Some confusion has come to light over the Nelson Re Ltd. catastrophe bond which was thought to have been triggered and to have lost close to $27m of investors principal. Back in July, sponsor Glacier Re had reported a proof of loss which would have seen investors only recover 60.6% of the $67.5m tranche of Class G notes, but now questions have been raised about the validity of some of the claims making up the submitted proof of loss estimate.
Moody’s, who rate the Nelson Re cat bond deal, have published an update which gives a timeline of events since July and helps to make the status a little clearer. A few days ago Nelson Re was extended again but there was little explanation which lead us to believe it was for further losses to develop, now it transpires that it has actually been extended for the previously submitted loss estimates to be double checked for validity under the terms of Nelson Re.
The deals administrator, Deloitte & Touche Ltd. Bermuda, were required to independently verify the proof of loss that Glacier Re had submitted. Usually this is a formality and nothing changed, however in the case of Nelson Re they have been unable to complete that task as Nelson Re and Glacier Re have been unable to agree whether certain policies actually were covered under the deals reinsurance agreement.
Here’s a shortened version of the timeline:
15th July 2011: Glacier Re submit the proof of loss which shows Nelson Re investors to be liable for nearly $27m of claims. The proof of loss goes off to be verified by the deals administrator.
15th August 2011: Deloitte & Touche issues a letter saying they are waiting for further information from Glacier Re so that they can re-calculate the ultimate net loss and what would be payable by investors.
25th August 2011: Deloitte & Touche issue another letter saying that they are unable to calculate the loss as they are, and we quote from Moody’s report: “Awaiting resolution between Nelson Re and Glacier Re on whether certain underlying policies that incepted in 2008 prior to June 7, 2008, and which were not initial modeled contracts, are covered under the reinsurance agreement.”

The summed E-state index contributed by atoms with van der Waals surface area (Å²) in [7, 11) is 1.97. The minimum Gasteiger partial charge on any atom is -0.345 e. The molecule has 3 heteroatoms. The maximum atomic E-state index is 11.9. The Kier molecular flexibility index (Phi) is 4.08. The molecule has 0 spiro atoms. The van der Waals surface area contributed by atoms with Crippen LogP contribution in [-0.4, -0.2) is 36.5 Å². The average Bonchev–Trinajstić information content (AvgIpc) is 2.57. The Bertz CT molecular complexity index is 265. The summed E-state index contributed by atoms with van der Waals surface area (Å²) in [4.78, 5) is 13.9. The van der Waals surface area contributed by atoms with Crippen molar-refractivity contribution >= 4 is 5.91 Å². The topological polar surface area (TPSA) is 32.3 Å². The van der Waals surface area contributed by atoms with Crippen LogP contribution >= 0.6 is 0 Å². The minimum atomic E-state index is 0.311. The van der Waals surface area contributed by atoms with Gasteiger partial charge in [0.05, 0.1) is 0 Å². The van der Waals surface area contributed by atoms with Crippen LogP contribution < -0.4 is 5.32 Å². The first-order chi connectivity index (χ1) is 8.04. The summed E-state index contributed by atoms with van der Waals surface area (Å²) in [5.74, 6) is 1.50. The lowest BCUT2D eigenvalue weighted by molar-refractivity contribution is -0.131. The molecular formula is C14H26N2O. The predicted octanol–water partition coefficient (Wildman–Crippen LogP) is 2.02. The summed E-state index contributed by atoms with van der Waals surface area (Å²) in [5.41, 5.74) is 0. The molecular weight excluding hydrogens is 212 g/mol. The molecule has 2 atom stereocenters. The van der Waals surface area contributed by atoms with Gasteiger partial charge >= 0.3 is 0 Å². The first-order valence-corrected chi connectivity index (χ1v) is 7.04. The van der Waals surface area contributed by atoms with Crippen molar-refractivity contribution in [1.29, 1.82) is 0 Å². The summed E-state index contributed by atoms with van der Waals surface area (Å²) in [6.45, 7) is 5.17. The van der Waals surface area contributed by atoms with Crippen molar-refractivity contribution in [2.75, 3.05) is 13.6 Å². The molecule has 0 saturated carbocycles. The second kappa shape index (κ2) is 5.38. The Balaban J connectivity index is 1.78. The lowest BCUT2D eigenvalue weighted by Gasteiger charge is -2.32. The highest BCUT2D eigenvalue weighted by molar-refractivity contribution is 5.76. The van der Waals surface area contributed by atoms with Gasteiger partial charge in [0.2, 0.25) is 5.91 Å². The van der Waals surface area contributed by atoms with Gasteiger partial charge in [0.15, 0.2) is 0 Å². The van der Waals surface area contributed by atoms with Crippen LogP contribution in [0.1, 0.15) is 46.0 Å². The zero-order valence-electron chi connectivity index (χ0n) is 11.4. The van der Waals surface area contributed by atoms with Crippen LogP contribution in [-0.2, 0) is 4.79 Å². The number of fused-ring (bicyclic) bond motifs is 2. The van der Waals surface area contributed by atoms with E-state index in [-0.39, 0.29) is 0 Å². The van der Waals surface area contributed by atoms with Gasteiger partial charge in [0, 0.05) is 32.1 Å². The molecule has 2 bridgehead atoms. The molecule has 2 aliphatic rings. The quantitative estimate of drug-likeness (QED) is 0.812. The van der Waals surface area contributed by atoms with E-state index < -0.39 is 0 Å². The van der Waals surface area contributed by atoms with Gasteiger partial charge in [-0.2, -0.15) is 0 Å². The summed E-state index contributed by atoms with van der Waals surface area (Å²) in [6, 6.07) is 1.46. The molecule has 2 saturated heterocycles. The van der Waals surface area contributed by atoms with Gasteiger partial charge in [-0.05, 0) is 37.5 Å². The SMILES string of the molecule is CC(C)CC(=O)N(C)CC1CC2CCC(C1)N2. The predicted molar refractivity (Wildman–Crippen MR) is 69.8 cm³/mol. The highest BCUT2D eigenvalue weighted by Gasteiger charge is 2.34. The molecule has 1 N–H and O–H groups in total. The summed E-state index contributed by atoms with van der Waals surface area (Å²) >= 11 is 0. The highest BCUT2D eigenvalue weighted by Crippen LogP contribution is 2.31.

26th August 2011: Deloitte & Touche issued another letter saying that they couldn’t complete the calculations and hence could not validate Glacier Re’s request for reduced interest payments.
29th August 2011: Glacier Re extend the agreement with Nelson Re for another three months until 6th December. We assume this is so they can continue to try to validate their proof of loss.
So, what does this mean for the Nelson Re cat bond which everyone assumed faced a loss? Well, Moody’s say that Nelson Re and their bondholders are currently not liable for any loss and their ratings on the deal remains the same. Meanwhile Nelson Re and Glacier Re are continuing to try to resolve the question over the underlying policies and whether they are actually covered under the terms of the Nelson Re cat bond deal.
This interesting situation is one which should not really happen if a deal is well structured and the covered policies are well defined. This should serve as a lesson to anyone issuing or structuring catastrophe bonds (or even reinsurance contracts), make sure it is explicitly clear what is covered under the terms of the deal, sometimes the reams of paperwork created during a deal can be your friend.